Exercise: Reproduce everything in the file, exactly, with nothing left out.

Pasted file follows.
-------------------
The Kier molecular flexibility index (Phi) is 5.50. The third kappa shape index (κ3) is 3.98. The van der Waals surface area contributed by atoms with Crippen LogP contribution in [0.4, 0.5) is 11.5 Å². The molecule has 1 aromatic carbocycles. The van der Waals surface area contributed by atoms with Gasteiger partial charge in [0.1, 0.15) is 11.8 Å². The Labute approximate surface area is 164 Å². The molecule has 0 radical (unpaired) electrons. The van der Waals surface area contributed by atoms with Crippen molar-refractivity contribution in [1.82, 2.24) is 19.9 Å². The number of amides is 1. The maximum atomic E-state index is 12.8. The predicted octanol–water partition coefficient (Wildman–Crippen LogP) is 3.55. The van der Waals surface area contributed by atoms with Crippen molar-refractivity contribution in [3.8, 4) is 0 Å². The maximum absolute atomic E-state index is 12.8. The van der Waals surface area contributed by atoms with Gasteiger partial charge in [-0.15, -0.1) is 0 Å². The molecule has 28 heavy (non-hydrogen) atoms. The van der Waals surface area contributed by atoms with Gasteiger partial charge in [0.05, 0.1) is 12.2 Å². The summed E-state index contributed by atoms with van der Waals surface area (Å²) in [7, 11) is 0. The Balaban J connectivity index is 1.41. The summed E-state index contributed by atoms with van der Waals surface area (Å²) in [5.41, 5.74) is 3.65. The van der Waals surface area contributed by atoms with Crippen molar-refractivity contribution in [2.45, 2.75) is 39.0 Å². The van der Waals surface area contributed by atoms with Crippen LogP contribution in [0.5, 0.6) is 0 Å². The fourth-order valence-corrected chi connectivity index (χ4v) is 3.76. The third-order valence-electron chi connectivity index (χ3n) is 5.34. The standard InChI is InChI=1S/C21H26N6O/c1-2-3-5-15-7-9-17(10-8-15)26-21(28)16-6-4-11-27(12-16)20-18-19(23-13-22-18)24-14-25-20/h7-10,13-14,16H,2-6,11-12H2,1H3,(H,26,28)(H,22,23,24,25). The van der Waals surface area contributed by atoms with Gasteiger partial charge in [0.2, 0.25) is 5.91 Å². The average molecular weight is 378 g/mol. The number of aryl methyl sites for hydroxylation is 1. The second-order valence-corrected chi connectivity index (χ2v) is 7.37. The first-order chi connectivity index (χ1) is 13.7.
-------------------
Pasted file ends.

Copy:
The Kier molecular flexibility index (Phi) is 5.50. The third kappa shape index (κ3) is 3.98. The van der Waals surface area contributed by atoms with Crippen LogP contribution in [0.4, 0.5) is 11.5 Å². The molecule has 1 aromatic carbocycles. The van der Waals surface area contributed by atoms with Gasteiger partial charge in [0.1, 0.15) is 11.8 Å². The Labute approximate surface area is 164 Å². The molecule has 0 radical (unpaired) electrons. The van der Waals surface area contributed by atoms with Crippen molar-refractivity contribution in [1.82, 2.24) is 19.9 Å². The number of amides is 1. The maximum atomic E-state index is 12.8. The predicted octanol–water partition coefficient (Wildman–Crippen LogP) is 3.55. The van der Waals surface area contributed by atoms with Crippen molar-refractivity contribution in [3.8, 4) is 0 Å². The maximum absolute atomic E-state index is 12.8. The van der Waals surface area contributed by atoms with Gasteiger partial charge in [-0.15, -0.1) is 0 Å². The molecule has 28 heavy (non-hydrogen) atoms. The van der Waals surface area contributed by atoms with Gasteiger partial charge in [0.05, 0.1) is 12.2 Å². The summed E-state index contributed by atoms with van der Waals surface area (Å²) in [7, 11) is 0. The Balaban J connectivity index is 1.41. The summed E-state index contributed by atoms with van der Waals surface area (Å²) in [5.41, 5.74) is 3.65. The van der Waals surface area contributed by atoms with Crippen molar-refractivity contribution in [2.45, 2.75) is 39.0 Å². The van der Waals surface area contributed by atoms with Crippen LogP contribution in [0.5, 0.6) is 0 Å². The fourth-order valence-corrected chi connectivity index (χ4v) is 3.76. The third-order valence-electron chi connectivity index (χ3n) is 5.34. The standard InChI is InChI=1S/C21H26N6O/c1-2-3-5-15-7-9-17(10-8-15)26-21(28)16-6-4-11-27(12-16)20-18-19(23-13-22-18)24-14-25-20/h7-10,13-14,16H,2-6,11-12H2,1H3,(H,26,28)(H,22,23,24,25). The van der Waals surface area contributed by atoms with Gasteiger partial charge in [0.2, 0.25) is 5.91 Å². The average molecular weight is 378 g/mol. The number of aryl methyl sites for hydroxylation is 1. The second-order valence-corrected chi connectivity index (χ2v) is 7.37. The first-order chi connectivity index (χ1) is 13.7.